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Top Barrel-Aged Cigars

Shane K. K's picture

Shane K.

Barrel-aging has been around for thousands of years. Spent wine and whiskey casks are used to influence the flavor of all kinds of spirits and beer today – and tobacco. We’ve gone into the barrel-aging techniques some of today’s best-known cigar-makers employ, but here’s a quick list of barrel-aged cigars you should smoke to taste the difference barrel-aging makes. Each selection features tobacco aged in a different kind of cask: cognac, bourbon, and single malt. Decide which ones sound best and add barrel-aged cigars to your collection from the following trio. A lot of guys find aging the best cigars is better when a barrel is involved.


1.  Arturo Fuente Anejo

Arturo Fuente Anejo cigars are hard to find because they are made in small batches that sell out fast. Carlito Fuente created Anejo following the devastation of Hurricane George in the Dominican Republic in 1998. The storm tore through the country and wiped out a significant supply of wrapper reserves the Fuentes were exclusively aging for their prized Fuente Fuente Opus X cigars. To combat the ensuing shortage of Opus X, Carlito cleverly re-blended the cigar with a special Connecticut Broadleaf wrapper after aging the leaves in cognac barrels. A new and unique masterpiece emerged.

Arturo Fuente Anejo delivers a buttery, full-bodied profile of dark chocolate, hickory, black pepper, and cognac tasting notes. The No. 77 Shark is the most coveted size in the collection, but we encourage you to try this stellar specimen in any shape. The finish is resonant and sweet. Keep tabs on our Anejo page and buy a box the second they’re in stock.

Strength: Full
Country: Dominican Republic
Wrapper: Connecticut Broadleaf

Shop Arturo Fuente Anejo Cigars

2.  Perdomo Habano Maduro

Hands down, Nick Perdomo leads the pack when it comes to barrel-aging tobacco. Perdomo is stacked with barrel-aged cigars. Nick proudly touts the intensive barrel-aging process he relies on to achieve peak flavor in his tobaccos. His bestselling Perdomo Habano series is technically called Perdomo Habano Bourbon Barrel-Aged.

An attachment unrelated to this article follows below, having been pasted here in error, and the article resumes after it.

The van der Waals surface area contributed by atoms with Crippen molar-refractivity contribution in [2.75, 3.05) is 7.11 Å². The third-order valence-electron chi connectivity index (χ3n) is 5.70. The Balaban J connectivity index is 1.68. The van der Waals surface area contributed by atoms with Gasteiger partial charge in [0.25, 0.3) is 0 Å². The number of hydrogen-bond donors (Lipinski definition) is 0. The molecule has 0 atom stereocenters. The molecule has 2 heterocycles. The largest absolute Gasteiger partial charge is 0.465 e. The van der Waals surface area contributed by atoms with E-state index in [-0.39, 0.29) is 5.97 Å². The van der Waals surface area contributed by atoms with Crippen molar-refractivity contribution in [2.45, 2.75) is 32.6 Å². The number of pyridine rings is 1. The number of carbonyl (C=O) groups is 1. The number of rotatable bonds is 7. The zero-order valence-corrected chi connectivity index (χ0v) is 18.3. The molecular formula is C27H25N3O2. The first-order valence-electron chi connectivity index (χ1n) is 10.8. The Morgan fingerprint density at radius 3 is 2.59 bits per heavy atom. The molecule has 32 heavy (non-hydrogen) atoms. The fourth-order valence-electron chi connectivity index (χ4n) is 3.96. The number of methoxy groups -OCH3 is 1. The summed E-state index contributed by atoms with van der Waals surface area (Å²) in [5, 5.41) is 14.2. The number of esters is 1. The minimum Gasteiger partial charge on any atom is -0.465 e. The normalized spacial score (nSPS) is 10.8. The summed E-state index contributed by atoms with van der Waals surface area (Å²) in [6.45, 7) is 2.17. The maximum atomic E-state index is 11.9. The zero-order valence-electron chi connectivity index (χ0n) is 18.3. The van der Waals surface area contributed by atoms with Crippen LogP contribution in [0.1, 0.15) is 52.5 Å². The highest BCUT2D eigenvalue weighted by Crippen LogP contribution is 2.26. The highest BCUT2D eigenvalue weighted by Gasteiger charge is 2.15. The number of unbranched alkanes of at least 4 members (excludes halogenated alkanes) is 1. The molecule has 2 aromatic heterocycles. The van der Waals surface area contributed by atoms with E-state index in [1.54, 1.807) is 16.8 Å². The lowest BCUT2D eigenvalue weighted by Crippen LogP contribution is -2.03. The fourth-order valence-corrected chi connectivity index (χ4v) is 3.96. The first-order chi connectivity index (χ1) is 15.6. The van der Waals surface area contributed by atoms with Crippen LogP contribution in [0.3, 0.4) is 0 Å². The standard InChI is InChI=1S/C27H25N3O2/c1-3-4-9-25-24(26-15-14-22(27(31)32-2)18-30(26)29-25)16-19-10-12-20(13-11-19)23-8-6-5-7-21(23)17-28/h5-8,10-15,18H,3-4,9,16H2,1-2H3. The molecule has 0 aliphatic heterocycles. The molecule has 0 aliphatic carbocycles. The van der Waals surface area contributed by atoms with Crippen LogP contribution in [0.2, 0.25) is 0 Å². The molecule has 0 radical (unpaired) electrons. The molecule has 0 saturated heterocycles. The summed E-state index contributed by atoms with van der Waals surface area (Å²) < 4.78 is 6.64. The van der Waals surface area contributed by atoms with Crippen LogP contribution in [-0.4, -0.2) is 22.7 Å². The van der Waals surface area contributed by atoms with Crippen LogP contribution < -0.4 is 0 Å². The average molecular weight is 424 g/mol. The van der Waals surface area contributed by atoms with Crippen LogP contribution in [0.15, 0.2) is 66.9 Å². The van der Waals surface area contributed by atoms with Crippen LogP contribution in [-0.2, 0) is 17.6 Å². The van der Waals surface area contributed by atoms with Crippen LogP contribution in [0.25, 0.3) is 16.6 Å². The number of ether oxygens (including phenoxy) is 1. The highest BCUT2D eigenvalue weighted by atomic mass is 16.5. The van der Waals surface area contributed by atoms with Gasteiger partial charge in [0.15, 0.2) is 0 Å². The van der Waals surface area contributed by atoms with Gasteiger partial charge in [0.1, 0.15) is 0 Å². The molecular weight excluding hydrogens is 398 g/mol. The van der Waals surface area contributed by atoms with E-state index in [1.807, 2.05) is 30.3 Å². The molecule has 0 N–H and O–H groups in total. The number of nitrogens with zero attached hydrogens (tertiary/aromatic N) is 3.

All three blends – Connecticut, Sun Grown, and Maduro – are crafted with premium Nicaraguan tobaccos aged for a minimum of six-years. The wrappers for each blend are matured extensively in bourbon barrels as a finishing step. Each profile is unique, but we’re recommending Perdomo Habano Maduro first because its wrapper is barrel-aged the longest at fourteen months. Notes of dark roasted coffee beans, cocoa, and bourbon rouse the palate with sweet, leathery spices before a luscious finish unfolds. Nick’s value-minded prices make it easy to pick up a full box of the best Perdomo cigars you can smoke today.

Strength: Medium-Full
Country: Nicaragua
Wrapper: Nicaraguan

Shop Perdomo Habano Maduro Cigars

3.  Davidoff Winston Churchill Late Hour

Davidoff’s popular Winston Churchill series is a bit pricier at around $20 per cigar, but the Late Hour blend delivers stronger flavor than most Davidoff cigars. The blend is named for the wee hours of the evening Sir Winston Churchill spent writing, strategizing, and articulating his thoughts to a tee.

Long-filler tobaccos from the Dominican Republic, Nicaragua, and San Andrés are blended under an Ecuador Habano wrapper in a collection of traditional shapes. Unlike other barrel-aged cigars, it’s the Nicaraguan filler – not the wrapper – that is barrel-aged. And in this case, the company rests its Nicaraguan filler tobaccos at precise temperatures in old scotch casks. The process imparts hints of whiskey with coffee bean and wood notes before the profile shifts to a finish of malt, mesquite, and black pepper. The barrel-aging effect is subtle but distinct in the Late Hour. If you can bear to part with a bigger portion of your monthly cigar allowance, Late Hour could be a barrel-aged blend worth exploring.

Strength: Medium-Full
Country: Dominican Republic
Wrapper: Ecuador Habano

Shop Davidoff Winston Churchill Late Hour Cigars

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